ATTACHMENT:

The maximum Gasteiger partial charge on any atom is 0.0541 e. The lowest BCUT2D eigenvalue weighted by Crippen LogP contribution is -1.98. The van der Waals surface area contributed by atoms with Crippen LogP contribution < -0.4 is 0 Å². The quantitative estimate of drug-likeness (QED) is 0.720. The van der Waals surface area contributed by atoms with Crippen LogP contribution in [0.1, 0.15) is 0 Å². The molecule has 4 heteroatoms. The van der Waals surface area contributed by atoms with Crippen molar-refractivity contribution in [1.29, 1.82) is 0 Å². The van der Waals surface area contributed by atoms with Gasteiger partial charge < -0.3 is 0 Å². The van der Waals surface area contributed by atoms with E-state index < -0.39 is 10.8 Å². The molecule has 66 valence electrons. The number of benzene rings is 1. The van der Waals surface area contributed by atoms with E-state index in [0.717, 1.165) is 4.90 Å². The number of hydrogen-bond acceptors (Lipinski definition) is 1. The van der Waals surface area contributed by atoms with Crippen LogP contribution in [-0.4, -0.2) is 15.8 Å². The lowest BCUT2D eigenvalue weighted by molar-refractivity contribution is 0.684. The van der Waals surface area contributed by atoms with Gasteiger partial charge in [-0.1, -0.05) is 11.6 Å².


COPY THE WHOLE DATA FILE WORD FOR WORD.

The maximum Gasteiger partial charge on any atom is 0.0541 e. The lowest BCUT2D eigenvalue weighted by Crippen LogP contribution is -1.98. The van der Waals surface area contributed by atoms with Crippen LogP contribution < -0.4 is 0 Å². The quantitative estimate of drug-likeness (QED) is 0.720. The van der Waals surface area contributed by atoms with Crippen LogP contribution in [0.1, 0.15) is 0 Å². The molecule has 4 heteroatoms. The van der Waals surface area contributed by atoms with Crippen molar-refractivity contribution in [1.29, 1.82) is 0 Å². The van der Waals surface area contributed by atoms with Gasteiger partial charge < -0.3 is 0 Å². The van der Waals surface area contributed by atoms with E-state index < -0.39 is 10.8 Å². The molecule has 66 valence electrons. The number of benzene rings is 1. The van der Waals surface area contributed by atoms with E-state index in [0.717, 1.165) is 4.90 Å². The number of hydrogen-bond acceptors (Lipinski definition) is 1. The van der Waals surface area contributed by atoms with Crippen LogP contribution in [-0.4, -0.2) is 15.8 Å². The lowest BCUT2D eigenvalue weighted by molar-refractivity contribution is 0.684. The van der Waals surface area contributed by atoms with Gasteiger partial charge in [-0.1, -0.05) is 11.6 Å².